Why the Pharisees Aren't Who We Think They Are

Every story needs a good villain. When we read the gospels, it is easy to cast the Pharisees in that role. After all, it seems they were always in Jesus’ grill, bucking up against his efforts to bring a much needed rebrand to religion of the day. But, exactly who were the Pharisees, and what does the Bible really tell us about Jesus’ view and relationship with them? Perhaps knowing the answers to these questions can help us have a healthier approach to the people we encounter in our lives today.

The Pharisees were a major religious sect among many in ancient Israel. During the days of Jesus, they held substantial influence over social and political affairs. Some of the beliefs and practices that set them apart actually make them quite relatable and on par with most modern Christians. Pharisees believed in the importance of living out holiness and righteousness in everyday life, and they, unlike many other religious sects, had a strong belief in the afterlife and a general resurrection.

Our tendency is to focus on the increasing conflict Jesus had with some Pharisees and scribes (who were legal scholars and not all Pharisees themselves) in the days and weeks leading up to the crucifixion. However, a careful reading of the gospels (and other books of the New Testament) shows that Jesus’ interaction with and opinion of the Pharisees was not always negative.

There is a popular passage underscoring Jesus’ view of the Pharisees found in Luke 5. Jesus had a crowd of curious followers with him, it seemed, everywhere he went — beyond the official twelve apostles we are most aware of. Some disciples of the Pharisees were among them, and they show up regularly asking questions as they tried to understand why Jesus did and said certain things. On one occasion, Jesus was dining at a party with “sinners and tax collectors” at the house of the apostle Matthew. This decision was perplexing to the Pharisees in the group following Jesus as they saw Jesus as a respected teacher who ought to distance himself from eating with less than reputable men.

Jesus answered and said to them, “It is not those who are well who need a physician, but those who are sick. I have not come to call the righteous but sinners to repentance.” Luke 5:31-32

In this passage, Jesus equates the Pharisees as being “well” and “righteous.” That is hardly a rebuke against their practices and beliefs. In Jesus’ estimation, the Pharisees, generally speaking, did not require his time and attention. They were already living out the commands and expectations of God. Later on in the gospels, a vocal core of Pharisees become hostile against Jesus, and Jesus lodges some sharp criticism at them. But at this stage of the story, those tensions have not yet developed.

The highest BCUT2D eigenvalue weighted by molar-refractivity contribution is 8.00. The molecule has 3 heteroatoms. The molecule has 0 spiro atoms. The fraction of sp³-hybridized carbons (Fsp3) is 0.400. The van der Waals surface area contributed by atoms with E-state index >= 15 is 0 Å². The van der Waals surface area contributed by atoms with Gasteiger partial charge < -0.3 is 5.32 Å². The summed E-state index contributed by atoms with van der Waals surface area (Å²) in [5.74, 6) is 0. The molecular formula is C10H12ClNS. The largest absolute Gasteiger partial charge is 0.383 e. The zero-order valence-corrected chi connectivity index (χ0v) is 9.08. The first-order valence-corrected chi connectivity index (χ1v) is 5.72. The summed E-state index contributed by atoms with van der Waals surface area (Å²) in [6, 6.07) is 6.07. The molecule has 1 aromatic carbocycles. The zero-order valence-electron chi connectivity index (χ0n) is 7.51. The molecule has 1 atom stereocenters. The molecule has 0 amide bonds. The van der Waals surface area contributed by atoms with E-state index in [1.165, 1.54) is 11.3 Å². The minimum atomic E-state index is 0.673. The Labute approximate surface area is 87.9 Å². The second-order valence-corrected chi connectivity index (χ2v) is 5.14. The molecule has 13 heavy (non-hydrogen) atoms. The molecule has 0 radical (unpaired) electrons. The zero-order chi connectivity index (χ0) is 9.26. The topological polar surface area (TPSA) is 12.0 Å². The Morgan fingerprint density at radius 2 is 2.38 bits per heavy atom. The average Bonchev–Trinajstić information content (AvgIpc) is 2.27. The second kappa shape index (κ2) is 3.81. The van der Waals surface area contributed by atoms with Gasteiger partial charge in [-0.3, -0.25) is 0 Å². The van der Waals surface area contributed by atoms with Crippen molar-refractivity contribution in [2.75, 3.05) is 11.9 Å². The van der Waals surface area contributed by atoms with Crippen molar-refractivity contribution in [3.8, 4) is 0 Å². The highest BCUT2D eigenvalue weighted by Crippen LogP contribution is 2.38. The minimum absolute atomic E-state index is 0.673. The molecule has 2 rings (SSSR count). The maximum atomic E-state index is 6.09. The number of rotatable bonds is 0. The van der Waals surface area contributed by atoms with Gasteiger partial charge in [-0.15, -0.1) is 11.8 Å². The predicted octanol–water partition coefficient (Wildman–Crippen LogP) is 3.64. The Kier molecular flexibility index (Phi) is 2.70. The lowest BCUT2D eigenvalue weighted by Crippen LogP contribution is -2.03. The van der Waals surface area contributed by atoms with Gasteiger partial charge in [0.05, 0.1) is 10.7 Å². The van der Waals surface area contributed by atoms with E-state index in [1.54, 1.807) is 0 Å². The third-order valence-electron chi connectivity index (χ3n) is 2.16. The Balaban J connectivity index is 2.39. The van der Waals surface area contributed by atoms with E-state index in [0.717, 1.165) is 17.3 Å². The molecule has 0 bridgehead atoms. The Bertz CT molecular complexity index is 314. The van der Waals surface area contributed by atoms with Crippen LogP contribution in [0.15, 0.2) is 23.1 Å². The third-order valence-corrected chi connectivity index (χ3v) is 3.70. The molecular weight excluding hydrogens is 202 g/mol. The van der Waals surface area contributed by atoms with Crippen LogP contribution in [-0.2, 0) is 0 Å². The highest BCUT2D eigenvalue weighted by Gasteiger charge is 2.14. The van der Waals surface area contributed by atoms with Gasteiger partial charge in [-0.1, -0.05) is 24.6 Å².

There are other places where we see Jesus’ relationship with Pharisees that is hardly antagonistic. We find him eating at the house of a Pharisee in Luke 7:36 and again in Luke 11:37 and 14:1. Prominent Pharisees publicly spoke out on Jesus’ behalf such as Nicodemus. Gamiliel does the same for the early followers of Jesus in Acts. We see a group of Pharisees try to protect Jesus from harm in Luke 13:31. Later on in the New Testament, we see followers of Jesus who retain their association with the Pharisees (Acts 15:5), including Paul (Acts 23:6, Philippians 3:5).

As we progress through the gospels, we clearly see how a strong, influential group of Pharisees go from being curious to outright antagonistic in their relationship with Jesus. In that, we see Jesus’ criticism of their hardened hearts and lack of compassion. These men eventually conspire against Jesus to have him tried and executed on the cross, missing the fact that the very Messiah they longed for was the man they had grown to detest and fear so much. Given this, it is no wonder that we tend to see all Pharisees in the same negative light as those that sent Jesus, whom we love, to his death.

The lesson for me, and I hope for you, is to remind myself of the dangers of painting with too wide a brush when it comes to my attitude toward different groups of people. The Pharisees were not all bad people. In fact, probably most of them were men that we would find to be honorable and sincere in their pursuit of God. Yet, I have allowed the actions of some to taint my view of the whole. Do I make that same mistake with other groups in life? 

Jesus shows us time and time again how he pushes past group identity to get at the heart of individuals. I want to express that same grace, compassion and love in my own life. I hope you desire to do the same.


Flex Your Meek

Look around. It seems that, every day, there is someone (or a group of someones) flexing their muscles in order to stand up for something they believe in. Hopefully, the only muscle they flex are their vocal cords. Or course, there are a lot of finger muscles being flexed too as people let their “voices” be heard on social media. This can lead to Christ-followers to wonder: I want to stand up for what I believe in, but aren’t I supposed to be “meek”?